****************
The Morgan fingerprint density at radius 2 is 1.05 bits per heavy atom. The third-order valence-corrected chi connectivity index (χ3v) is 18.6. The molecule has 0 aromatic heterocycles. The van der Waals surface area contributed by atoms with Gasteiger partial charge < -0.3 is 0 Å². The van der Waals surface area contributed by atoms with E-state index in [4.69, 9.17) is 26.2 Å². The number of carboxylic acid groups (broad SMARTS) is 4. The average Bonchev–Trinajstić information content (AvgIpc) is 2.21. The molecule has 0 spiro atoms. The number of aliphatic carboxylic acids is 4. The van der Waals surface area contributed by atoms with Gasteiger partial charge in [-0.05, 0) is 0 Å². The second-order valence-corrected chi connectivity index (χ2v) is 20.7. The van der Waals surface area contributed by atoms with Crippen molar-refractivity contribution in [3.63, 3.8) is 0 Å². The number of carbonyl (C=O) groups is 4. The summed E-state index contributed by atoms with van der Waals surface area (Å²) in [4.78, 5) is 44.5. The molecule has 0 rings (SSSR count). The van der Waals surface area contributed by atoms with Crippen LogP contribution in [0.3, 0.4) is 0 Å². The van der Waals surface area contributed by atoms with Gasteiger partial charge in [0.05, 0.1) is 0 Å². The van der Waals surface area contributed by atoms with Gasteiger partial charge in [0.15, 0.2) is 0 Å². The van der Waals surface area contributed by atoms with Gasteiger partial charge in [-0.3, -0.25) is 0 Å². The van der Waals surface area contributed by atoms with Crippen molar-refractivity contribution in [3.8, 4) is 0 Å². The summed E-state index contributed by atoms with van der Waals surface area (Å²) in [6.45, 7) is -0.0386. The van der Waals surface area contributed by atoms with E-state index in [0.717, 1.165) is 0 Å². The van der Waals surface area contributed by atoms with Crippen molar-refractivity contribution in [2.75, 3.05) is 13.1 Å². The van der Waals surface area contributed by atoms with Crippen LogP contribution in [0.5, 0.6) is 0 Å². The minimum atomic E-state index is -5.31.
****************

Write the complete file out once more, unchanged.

The Morgan fingerprint density at radius 2 is 1.05 bits per heavy atom. The third-order valence-corrected chi connectivity index (χ3v) is 18.6. The molecule has 0 aromatic heterocycles. The van der Waals surface area contributed by atoms with Gasteiger partial charge < -0.3 is 0 Å². The van der Waals surface area contributed by atoms with E-state index in [4.69, 9.17) is 26.2 Å². The number of carboxylic acid groups (broad SMARTS) is 4. The average Bonchev–Trinajstić information content (AvgIpc) is 2.21. The molecule has 0 spiro atoms. The number of aliphatic carboxylic acids is 4. The van der Waals surface area contributed by atoms with Gasteiger partial charge in [-0.05, 0) is 0 Å². The second-order valence-corrected chi connectivity index (χ2v) is 20.7. The van der Waals surface area contributed by atoms with Crippen molar-refractivity contribution in [3.63, 3.8) is 0 Å². The number of carbonyl (C=O) groups is 4. The summed E-state index contributed by atoms with van der Waals surface area (Å²) in [4.78, 5) is 44.5. The molecule has 0 rings (SSSR count). The van der Waals surface area contributed by atoms with Crippen LogP contribution in [0.3, 0.4) is 0 Å². The van der Waals surface area contributed by atoms with Gasteiger partial charge in [0.05, 0.1) is 0 Å². The van der Waals surface area contributed by atoms with Gasteiger partial charge in [0.15, 0.2) is 0 Å². The van der Waals surface area contributed by atoms with Gasteiger partial charge in [-0.3, -0.25) is 0 Å². The van der Waals surface area contributed by atoms with Crippen molar-refractivity contribution in [3.8, 4) is 0 Å². The summed E-state index contributed by atoms with van der Waals surface area (Å²) in [6.45, 7) is -0.0386. The van der Waals surface area contributed by atoms with E-state index in [0.717, 1.165) is 0 Å². The van der Waals surface area contributed by atoms with Crippen molar-refractivity contribution in [2.75, 3.05) is 13.1 Å². The van der Waals surface area contributed by atoms with Crippen LogP contribution in [0.5, 0.6) is 0 Å². The minimum atomic E-state index is -5.31.